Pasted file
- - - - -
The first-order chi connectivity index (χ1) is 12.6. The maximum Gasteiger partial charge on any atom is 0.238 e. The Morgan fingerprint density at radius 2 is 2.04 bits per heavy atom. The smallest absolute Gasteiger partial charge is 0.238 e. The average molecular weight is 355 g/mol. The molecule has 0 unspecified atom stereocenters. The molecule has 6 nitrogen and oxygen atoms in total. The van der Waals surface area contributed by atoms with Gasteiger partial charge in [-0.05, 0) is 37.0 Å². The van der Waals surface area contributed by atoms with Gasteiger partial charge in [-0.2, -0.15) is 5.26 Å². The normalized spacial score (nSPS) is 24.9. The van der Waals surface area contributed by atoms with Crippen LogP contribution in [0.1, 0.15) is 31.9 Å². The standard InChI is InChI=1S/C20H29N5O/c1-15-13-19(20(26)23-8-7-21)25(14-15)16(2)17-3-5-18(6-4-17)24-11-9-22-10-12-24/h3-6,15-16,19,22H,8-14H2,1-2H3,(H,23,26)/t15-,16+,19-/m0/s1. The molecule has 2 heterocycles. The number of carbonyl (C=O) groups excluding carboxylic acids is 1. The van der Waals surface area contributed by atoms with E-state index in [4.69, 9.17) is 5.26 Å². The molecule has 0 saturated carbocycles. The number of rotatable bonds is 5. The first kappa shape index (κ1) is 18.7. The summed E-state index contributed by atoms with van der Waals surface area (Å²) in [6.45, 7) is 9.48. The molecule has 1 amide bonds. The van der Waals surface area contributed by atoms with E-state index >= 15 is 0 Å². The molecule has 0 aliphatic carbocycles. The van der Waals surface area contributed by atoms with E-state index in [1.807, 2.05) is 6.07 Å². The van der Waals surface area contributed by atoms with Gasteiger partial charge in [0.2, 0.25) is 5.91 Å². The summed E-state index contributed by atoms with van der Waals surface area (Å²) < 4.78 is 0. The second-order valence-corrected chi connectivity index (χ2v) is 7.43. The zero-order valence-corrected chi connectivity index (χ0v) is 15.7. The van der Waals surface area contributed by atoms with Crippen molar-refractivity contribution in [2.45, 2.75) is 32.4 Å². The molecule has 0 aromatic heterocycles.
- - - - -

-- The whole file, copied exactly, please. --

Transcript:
The first-order chi connectivity index (χ1) is 12.6. The maximum Gasteiger partial charge on any atom is 0.238 e. The Morgan fingerprint density at radius 2 is 2.04 bits per heavy atom. The smallest absolute Gasteiger partial charge is 0.238 e. The average molecular weight is 355 g/mol. The molecule has 0 unspecified atom stereocenters. The molecule has 6 nitrogen and oxygen atoms in total. The van der Waals surface area contributed by atoms with Gasteiger partial charge in [-0.05, 0) is 37.0 Å². The van der Waals surface area contributed by atoms with Gasteiger partial charge in [-0.2, -0.15) is 5.26 Å². The normalized spacial score (nSPS) is 24.9. The van der Waals surface area contributed by atoms with Crippen LogP contribution in [0.1, 0.15) is 31.9 Å². The standard InChI is InChI=1S/C20H29N5O/c1-15-13-19(20(26)23-8-7-21)25(14-15)16(2)17-3-5-18(6-4-17)24-11-9-22-10-12-24/h3-6,15-16,19,22H,8-14H2,1-2H3,(H,23,26)/t15-,16+,19-/m0/s1. The molecule has 2 heterocycles. The number of carbonyl (C=O) groups excluding carboxylic acids is 1. The van der Waals surface area contributed by atoms with E-state index in [4.69, 9.17) is 5.26 Å². The molecule has 0 saturated carbocycles. The number of rotatable bonds is 5. The first kappa shape index (κ1) is 18.7. The summed E-state index contributed by atoms with van der Waals surface area (Å²) in [6.45, 7) is 9.48. The molecule has 1 amide bonds. The van der Waals surface area contributed by atoms with E-state index >= 15 is 0 Å². The molecule has 0 aliphatic carbocycles. The van der Waals surface area contributed by atoms with E-state index in [1.807, 2.05) is 6.07 Å². The van der Waals surface area contributed by atoms with Gasteiger partial charge in [0.2, 0.25) is 5.91 Å². The summed E-state index contributed by atoms with van der Waals surface area (Å²) < 4.78 is 0. The second-order valence-corrected chi connectivity index (χ2v) is 7.43. The zero-order valence-corrected chi connectivity index (χ0v) is 15.7. The van der Waals surface area contributed by atoms with Crippen molar-refractivity contribution in [2.45, 2.75) is 32.4 Å². The molecule has 0 aromatic heterocycles.